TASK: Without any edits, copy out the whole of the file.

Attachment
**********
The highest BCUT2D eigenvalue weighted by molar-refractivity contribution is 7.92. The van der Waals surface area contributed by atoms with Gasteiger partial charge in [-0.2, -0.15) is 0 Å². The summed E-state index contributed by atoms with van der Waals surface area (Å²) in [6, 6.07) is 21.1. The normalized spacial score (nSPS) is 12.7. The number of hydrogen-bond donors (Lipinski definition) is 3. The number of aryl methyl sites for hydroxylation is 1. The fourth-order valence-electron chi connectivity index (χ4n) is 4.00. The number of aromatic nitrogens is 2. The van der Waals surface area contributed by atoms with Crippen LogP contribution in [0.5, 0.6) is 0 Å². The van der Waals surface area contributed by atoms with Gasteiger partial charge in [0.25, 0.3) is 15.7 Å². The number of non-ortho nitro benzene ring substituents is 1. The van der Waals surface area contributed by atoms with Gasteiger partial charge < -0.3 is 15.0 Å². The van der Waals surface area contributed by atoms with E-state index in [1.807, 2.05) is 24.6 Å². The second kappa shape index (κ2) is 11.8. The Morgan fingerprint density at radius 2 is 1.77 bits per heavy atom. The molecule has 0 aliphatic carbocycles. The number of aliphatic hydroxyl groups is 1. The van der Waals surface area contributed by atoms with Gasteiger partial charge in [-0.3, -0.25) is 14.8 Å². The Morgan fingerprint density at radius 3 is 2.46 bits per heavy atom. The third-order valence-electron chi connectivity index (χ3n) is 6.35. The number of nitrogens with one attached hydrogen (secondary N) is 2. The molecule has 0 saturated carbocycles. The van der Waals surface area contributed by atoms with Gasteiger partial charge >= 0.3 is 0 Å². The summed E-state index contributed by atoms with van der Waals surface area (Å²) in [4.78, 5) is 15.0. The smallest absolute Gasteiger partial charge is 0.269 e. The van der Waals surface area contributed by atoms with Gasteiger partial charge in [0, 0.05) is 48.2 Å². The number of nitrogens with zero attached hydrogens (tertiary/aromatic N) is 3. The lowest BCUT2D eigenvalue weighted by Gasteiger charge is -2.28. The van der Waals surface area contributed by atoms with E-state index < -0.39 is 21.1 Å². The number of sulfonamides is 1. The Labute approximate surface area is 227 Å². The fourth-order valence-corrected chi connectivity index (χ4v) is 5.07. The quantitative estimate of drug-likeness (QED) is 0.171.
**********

The highest BCUT2D eigenvalue weighted by molar-refractivity contribution is 7.92. The van der Waals surface area contributed by atoms with Gasteiger partial charge in [-0.2, -0.15) is 0 Å². The summed E-state index contributed by atoms with van der Waals surface area (Å²) in [6, 6.07) is 21.1. The normalized spacial score (nSPS) is 12.7. The number of hydrogen-bond donors (Lipinski definition) is 3. The number of aryl methyl sites for hydroxylation is 1. The fourth-order valence-electron chi connectivity index (χ4n) is 4.00. The number of aromatic nitrogens is 2. The van der Waals surface area contributed by atoms with Crippen LogP contribution in [0.5, 0.6) is 0 Å². The van der Waals surface area contributed by atoms with Gasteiger partial charge in [0.25, 0.3) is 15.7 Å². The number of non-ortho nitro benzene ring substituents is 1. The van der Waals surface area contributed by atoms with Gasteiger partial charge < -0.3 is 15.0 Å². The van der Waals surface area contributed by atoms with E-state index in [1.807, 2.05) is 24.6 Å². The second kappa shape index (κ2) is 11.8. The Morgan fingerprint density at radius 2 is 1.77 bits per heavy atom. The molecule has 0 aliphatic carbocycles. The number of aliphatic hydroxyl groups is 1. The van der Waals surface area contributed by atoms with Gasteiger partial charge in [-0.3, -0.25) is 14.8 Å². The Morgan fingerprint density at radius 3 is 2.46 bits per heavy atom. The third-order valence-electron chi connectivity index (χ3n) is 6.35. The number of nitrogens with one attached hydrogen (secondary N) is 2. The molecule has 0 saturated carbocycles. The van der Waals surface area contributed by atoms with Gasteiger partial charge >= 0.3 is 0 Å². The summed E-state index contributed by atoms with van der Waals surface area (Å²) in [4.78, 5) is 15.0. The smallest absolute Gasteiger partial charge is 0.269 e. The van der Waals surface area contributed by atoms with Gasteiger partial charge in [0, 0.05) is 48.2 Å². The number of nitrogens with zero attached hydrogens (tertiary/aromatic N) is 3. The lowest BCUT2D eigenvalue weighted by Gasteiger charge is -2.28. The van der Waals surface area contributed by atoms with E-state index < -0.39 is 21.1 Å². The number of sulfonamides is 1. The Labute approximate surface area is 227 Å². The fourth-order valence-corrected chi connectivity index (χ4v) is 5.07. The quantitative estimate of drug-likeness (QED) is 0.171.